Harnessing your people for competitive advantage, from Jack Welch

Book: Jack Welch and the GE Way (1999), by R.SlaterAbout 20yrs later, I think a lot of lessons from this book are still relevant in today’s highly competitive, fast changing business environments (notice the “s”) and in the fourth revolution we live in. This legendary leader was (and still is), a visionary. Under his leadership, GE would invest, through acquisitions and other means, during economic downturns or recessions. For instance, in the 1990’s, he did it the US, Europe and in Mexico. Within few years later, GE would grow its +$20bn business by double digits. 

How did he do that? I asked myself. Here is one of the powerful lessons-“Harnessing your people for competitive advantage” to do this he shared these three secrets: 

I. Speed: the delayering sped communications and helped to get products to markets more quickly. E.g. In the early 1990’s, there was a new product announcement at GE appliances every 90days- unthinkable years before that.

II. Simplicity: saw people as performing two simple processes, i.e. Input and output- where he referred to inputs as people, energy and physical space. Simplicity is an art form with different definitions: to an engineer, its clean, functional designs with fewer parts. In marketing, it means clear messages and clean proposals to consumers and industrial customers. More importantly on an individual, interpersonal level it takes the form of plain- speaking, directness- honesty. For leaders’ vision he argued, simple 

III. Self-Confidence: survivors were shaken by the massive changes, and needed a healthy dose of self confidence. “Some get it in their mother’s knee, others through scholastic, athletic or achievement. Some tiptoe through life without it….the root cause of many bureaucracy ills – bitterness, the turf battles, the in-fighting and pettiness so rife in many organizations is – insecurity which makes people resist change as they only see it as a threat than opportunity. To build self confidence, give people a voice, get them talking, listening to and trusting one another. 

If you don’t have self confidence, you can’t be simple, you scared to look simple- so you end up complicating things and favor bureaucracy which bogs down the firm.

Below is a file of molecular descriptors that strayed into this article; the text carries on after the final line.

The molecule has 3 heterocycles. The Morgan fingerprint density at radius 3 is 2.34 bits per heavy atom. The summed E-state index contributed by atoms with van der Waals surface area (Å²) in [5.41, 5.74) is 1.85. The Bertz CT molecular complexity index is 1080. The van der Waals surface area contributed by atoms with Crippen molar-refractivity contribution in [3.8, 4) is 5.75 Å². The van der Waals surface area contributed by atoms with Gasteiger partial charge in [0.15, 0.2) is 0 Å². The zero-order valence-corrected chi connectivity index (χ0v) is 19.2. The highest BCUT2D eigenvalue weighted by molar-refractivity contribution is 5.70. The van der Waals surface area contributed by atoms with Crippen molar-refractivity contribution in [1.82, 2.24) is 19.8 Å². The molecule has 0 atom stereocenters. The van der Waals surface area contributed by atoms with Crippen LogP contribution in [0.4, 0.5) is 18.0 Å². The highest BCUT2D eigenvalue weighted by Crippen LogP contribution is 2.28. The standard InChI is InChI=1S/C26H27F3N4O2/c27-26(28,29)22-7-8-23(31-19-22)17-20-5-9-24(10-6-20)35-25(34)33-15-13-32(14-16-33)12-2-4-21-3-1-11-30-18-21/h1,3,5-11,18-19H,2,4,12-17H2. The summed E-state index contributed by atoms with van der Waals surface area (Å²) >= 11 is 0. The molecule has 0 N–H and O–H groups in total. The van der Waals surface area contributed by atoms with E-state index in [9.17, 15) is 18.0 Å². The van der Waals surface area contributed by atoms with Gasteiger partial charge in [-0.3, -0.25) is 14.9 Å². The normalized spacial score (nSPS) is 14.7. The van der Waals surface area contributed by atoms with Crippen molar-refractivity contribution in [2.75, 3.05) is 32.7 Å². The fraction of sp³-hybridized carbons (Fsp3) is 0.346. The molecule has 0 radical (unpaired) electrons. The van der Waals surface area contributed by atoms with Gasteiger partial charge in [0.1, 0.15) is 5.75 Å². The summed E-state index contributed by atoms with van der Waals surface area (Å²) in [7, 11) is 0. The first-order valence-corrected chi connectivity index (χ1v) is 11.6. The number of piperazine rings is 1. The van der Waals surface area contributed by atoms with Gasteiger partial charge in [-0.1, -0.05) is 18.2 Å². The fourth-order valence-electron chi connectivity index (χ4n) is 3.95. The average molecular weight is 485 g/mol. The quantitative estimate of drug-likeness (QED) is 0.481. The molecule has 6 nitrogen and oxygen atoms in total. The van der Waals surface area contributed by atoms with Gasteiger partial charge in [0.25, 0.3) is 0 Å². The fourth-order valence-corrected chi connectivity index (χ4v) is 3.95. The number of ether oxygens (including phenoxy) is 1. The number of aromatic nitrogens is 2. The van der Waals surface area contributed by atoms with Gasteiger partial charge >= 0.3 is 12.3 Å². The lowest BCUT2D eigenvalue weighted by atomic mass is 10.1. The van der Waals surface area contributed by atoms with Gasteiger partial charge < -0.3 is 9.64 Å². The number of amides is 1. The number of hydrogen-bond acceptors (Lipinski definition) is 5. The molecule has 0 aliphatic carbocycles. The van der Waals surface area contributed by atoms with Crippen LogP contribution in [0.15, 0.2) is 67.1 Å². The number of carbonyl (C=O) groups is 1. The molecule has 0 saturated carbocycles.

Let’s bring it back home, in South Africa where the “PESTEL Analysis” is not so great, to put it mildly. 

My view is if the businesses do well, the PESTEL improves. However, are the business mastering these three lessons above? Do they act with speed? do they make decisions fast, fail fast and learn fast? Do they develop simplified solutions for clients? Are these simplified products co-created with clients (Design Thinking) or at least client centric? Are the business cultures generally allow for change to happen or people lack self confidence hence lowering their firms’ productivity by complicating things and refuse to let go of red tape?


a.) Are the businesses investing aggressively as GE did during tough economics (E) times or they are playing a wait-and-see what the politics (P) of December 2017 conference brings us?

b.) Are the businesses continuing to invest in the social (S) wellbeing through different CSI initiatives or they are waiting for another “Mandela day” where they can seek publicity for 67mins in the black communities they do business in?

c.) Are the businesses playing enough of their role in addressing primary education through technology (T) or maths/ science in order to improve the pool of future black talent for the scarce and critical skills they are now importing from India? 

d.) How sustainable will these businesses be if urban migration pauses risk to the environment (E) in which the businesses is conducted? What does being “technically” out of recession (Q2 GDP of 2,5%) yet still junk mean to business- save more?

e.) Can we really have productive employees if they come from a ” ticking bomb” communities where unemployment (S), inequality (S) and poverty (S) are rife?

e.) Are the businesses worrying themselves about loop holes in the laws (L) and regulations of the land so they lend recklessly and/or collude to cheat the poor (S)?

I wonder how would a leader like JW and firms like GE would answer them in the South African context. It’s not an exam question, not yet.



Sometimes I wonder if we as people, are learning in the same way as we did 20years ago and whether we will be learning the same way as 2015 come 20 years to come. If the answer is ‘yes’, there should be something wrong in how we learn as people. Largely because of fast changing environments we live in, high uncertainties, globalization and technology.

If anyone agrees with me, then how educators teach from primary to tertiary levels should change as well. This may require more and different kinds of investments in financial, physical and human resources, especially in developing country like mine, South Africa. A radical change in focus and priorities is needed soon rather than later.

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